Acacia Research (NASDAQ:ACTG), a licensor, developer, acquirer and enforcer of patents, has reached an inflection point. The company posted its second highest revenue number ever, and 50% year over year growth, when they reported their fourth quarter earnings on February 19th. 2009 looks even more promising for Acacia as they begin the year with the most licensing opportunities in company history, according to CEO Paul R. Ryan. Additionally, Acacia’s business model enables it to thrive in today’s difficult environment as companies increasingly look to squeeze more dollars out of their technology by monetizing their patents through enforcement. During times of heightened patent enforcement, potential infringers are much quicker to enter into licensing agreements rather than risk considerable legal fees and court awarded judgments. The current business environment has set the stage for ACTG to have a breakout year in 2009.
Acacia Research has stabilized its cost structure at $48 million on an annual basis. Assuming their gross margin stays at the historical level of 43%, any increase in revenue will flow directly to the bottom line. While operations costs should be stable in the near term, Acacia has grown its active patent portfolio to total just over 100 and was generating revenue from licensing agreements on 48 of them by the end of 2008. At the beginning of 2008, ACTG was only generating revenue from 28 licensing agreements. To provide some financial perspective, licensing rev generated $18.3 million in revenue in Q4 ’08 vs. $12 million in Q4 ’07. Management did not provide guidance for 2009 but noted that they expect growth in licensing revenue and patent portfolio acquisition.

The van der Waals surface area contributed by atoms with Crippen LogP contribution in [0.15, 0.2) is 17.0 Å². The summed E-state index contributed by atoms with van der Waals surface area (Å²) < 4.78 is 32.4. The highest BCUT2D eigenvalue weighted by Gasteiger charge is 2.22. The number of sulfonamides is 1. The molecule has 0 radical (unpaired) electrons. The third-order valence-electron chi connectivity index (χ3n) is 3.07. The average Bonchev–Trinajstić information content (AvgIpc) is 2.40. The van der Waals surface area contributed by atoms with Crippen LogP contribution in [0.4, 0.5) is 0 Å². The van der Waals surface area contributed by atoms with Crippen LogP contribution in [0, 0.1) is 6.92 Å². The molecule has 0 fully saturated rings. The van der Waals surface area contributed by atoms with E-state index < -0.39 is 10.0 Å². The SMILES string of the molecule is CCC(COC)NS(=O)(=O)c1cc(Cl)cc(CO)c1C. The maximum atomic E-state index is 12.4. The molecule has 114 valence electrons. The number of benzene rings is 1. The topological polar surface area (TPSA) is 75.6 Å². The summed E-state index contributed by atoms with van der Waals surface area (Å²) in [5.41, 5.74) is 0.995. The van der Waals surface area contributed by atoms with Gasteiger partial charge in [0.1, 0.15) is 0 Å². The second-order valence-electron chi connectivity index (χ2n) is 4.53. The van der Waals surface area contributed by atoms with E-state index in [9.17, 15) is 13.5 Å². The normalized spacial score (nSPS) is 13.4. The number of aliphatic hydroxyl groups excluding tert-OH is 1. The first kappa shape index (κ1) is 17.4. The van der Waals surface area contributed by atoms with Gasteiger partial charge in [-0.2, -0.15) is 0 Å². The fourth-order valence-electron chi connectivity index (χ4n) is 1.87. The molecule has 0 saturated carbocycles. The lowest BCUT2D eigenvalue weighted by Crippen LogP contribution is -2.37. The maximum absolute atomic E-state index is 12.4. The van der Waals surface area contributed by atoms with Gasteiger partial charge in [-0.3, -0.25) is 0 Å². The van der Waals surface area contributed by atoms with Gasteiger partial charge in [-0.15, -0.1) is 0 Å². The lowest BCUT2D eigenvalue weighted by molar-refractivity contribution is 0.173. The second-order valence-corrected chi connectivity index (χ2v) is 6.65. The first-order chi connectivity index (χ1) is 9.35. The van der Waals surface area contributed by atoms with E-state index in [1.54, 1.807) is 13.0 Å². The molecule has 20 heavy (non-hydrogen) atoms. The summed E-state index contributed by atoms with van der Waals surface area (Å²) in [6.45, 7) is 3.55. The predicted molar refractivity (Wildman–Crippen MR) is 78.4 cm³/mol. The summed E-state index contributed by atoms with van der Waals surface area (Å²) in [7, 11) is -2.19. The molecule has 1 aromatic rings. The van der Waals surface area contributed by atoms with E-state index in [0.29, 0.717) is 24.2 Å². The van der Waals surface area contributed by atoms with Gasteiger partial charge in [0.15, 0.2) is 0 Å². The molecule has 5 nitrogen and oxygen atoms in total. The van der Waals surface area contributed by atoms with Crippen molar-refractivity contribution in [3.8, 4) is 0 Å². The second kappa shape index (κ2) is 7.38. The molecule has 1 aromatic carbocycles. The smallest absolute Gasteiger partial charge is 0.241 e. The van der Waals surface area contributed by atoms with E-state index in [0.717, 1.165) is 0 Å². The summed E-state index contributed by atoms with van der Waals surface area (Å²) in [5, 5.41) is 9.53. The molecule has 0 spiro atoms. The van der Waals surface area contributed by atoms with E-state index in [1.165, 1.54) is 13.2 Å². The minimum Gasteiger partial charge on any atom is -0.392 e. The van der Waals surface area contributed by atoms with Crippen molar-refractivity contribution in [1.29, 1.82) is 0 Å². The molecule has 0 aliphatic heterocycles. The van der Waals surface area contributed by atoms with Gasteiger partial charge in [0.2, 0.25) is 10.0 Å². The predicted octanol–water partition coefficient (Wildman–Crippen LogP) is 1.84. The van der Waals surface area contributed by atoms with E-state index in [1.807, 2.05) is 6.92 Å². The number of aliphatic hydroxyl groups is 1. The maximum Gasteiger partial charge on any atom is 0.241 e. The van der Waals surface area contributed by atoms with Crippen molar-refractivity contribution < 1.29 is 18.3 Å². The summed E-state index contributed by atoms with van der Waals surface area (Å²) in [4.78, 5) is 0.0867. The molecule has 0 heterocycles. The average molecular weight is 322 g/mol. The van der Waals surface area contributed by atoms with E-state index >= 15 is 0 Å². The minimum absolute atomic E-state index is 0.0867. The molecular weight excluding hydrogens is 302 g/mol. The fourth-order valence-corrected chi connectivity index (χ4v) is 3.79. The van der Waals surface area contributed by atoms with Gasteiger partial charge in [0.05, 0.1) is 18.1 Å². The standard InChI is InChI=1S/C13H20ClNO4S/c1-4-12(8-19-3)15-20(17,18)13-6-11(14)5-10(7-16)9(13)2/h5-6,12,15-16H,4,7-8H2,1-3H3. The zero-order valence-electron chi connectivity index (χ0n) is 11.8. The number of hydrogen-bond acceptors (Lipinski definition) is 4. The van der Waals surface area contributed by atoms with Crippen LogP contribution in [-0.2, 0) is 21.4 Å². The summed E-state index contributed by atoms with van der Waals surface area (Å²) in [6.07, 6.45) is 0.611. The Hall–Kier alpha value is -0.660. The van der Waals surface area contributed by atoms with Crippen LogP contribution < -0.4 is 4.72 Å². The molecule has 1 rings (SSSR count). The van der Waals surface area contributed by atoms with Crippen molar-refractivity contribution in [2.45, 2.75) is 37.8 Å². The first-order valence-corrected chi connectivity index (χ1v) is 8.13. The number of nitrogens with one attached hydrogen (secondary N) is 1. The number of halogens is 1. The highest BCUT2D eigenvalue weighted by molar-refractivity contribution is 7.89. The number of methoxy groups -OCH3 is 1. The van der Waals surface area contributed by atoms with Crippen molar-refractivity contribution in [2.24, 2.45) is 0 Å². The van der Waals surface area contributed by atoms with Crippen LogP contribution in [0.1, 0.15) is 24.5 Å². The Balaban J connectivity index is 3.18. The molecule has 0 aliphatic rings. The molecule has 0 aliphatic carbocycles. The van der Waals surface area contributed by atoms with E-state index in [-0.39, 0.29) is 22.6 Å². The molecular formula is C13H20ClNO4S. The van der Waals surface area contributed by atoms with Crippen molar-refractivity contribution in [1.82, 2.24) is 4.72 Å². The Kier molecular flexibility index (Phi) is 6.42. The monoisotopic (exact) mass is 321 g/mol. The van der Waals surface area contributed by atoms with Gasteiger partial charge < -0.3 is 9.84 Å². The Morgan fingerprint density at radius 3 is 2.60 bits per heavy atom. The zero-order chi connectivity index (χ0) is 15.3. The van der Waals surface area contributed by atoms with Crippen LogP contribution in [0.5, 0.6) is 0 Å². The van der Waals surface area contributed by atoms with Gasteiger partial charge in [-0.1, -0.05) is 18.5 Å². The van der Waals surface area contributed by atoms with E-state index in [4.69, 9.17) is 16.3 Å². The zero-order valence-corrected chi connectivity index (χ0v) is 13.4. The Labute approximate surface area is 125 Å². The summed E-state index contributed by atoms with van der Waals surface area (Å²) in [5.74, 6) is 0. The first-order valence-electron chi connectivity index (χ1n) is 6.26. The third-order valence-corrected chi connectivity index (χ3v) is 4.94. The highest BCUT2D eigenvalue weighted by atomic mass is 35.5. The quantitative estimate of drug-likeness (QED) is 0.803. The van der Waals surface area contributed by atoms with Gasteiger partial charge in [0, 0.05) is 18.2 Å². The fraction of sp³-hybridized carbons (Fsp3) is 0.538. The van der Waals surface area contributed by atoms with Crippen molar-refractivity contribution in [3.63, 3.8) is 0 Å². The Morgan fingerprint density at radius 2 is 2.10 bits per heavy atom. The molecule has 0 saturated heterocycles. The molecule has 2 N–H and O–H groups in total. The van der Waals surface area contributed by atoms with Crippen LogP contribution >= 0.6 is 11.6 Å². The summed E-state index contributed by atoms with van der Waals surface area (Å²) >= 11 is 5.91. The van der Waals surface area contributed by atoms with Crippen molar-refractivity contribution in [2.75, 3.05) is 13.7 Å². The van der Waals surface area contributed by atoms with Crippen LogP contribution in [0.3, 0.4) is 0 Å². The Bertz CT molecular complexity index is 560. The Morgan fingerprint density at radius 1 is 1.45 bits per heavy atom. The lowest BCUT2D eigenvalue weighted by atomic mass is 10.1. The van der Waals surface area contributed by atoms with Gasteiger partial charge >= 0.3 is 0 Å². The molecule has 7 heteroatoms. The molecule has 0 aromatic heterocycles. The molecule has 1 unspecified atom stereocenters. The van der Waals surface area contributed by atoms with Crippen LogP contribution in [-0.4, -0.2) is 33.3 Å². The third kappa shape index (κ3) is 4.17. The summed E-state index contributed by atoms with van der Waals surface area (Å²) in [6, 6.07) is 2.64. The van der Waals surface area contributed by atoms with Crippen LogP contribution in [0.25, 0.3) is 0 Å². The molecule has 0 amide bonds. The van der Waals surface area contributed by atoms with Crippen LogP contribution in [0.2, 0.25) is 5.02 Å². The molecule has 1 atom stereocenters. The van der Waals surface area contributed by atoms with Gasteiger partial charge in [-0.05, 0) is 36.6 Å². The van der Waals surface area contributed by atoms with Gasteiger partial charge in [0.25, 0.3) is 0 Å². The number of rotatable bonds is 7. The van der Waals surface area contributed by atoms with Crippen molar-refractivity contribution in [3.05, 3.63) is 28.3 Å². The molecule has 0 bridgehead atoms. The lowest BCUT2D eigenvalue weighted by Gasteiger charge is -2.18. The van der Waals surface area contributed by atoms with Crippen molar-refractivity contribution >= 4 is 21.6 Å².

Let’s take a look at the balance sheet. No major issues appear to be lurking here since ACTG has zero debt and $1.65 in cash. The forward P/E has declined to 7, which is around levels not seen in years. Management has demonstrated that ACTG’s business model does not call for borrowing to stimulate growth, but rather has built up a decent cash reserve that can be used to make strategic investments in promising patent portfolios even as most businesses rush to cut costs or limit cash burn.
The last time ACTG’s stock sank to these levels insiders stepped up and started buying. From the middle of August ’08 to the middle of December ’08, insiders bought 199,759 shares as the stock dropped from $4.18 to the mid-$2 range. All but 24,000 of these shares were bought when the stock dropped below the $3 mark. Using the momentum of the insider buying, the stock rallied from $1.87 on 11/21/08 to $3.80 on 1/7/09.
Almost on cue, President Richard L. Harris bought 40,000 shares last week in the $2.60-$2.70 price range. Could this be the start to another insider buying spree?
Other potential catalysts should come into play in 2009. In Q4, Acacia’s trial against Verizon (NYSE:VZ) over wireless emergency services technology (E911) is scheduled to begin. A settlement for this case could occur at any time and generate around $100 million. Three other major cases are slated to go to trial in 2010, which could also bring about settlements in 2009, but investors should focus on the Verizon case for now.
With major cases pending, an advantageous business environment, and a strong start to the first quarter the stage could be set for a few major upside surprises in earnings over the next few quarters. I believe revenues could ramp up toward $100 million in the next year or two, which would cause earnings to explode due to ACTG’s fixed cost structure of $48 million a year. On the negative side, there are patent-related expenses and non-cash option charges each quarter that will skew the long-term potential earnings power of Acacia. Quarterly results are also very uneven and impossible to predict. Patience will be required with this being a long-term trade for my accounts.
Disclosure: The author is currently long this stock.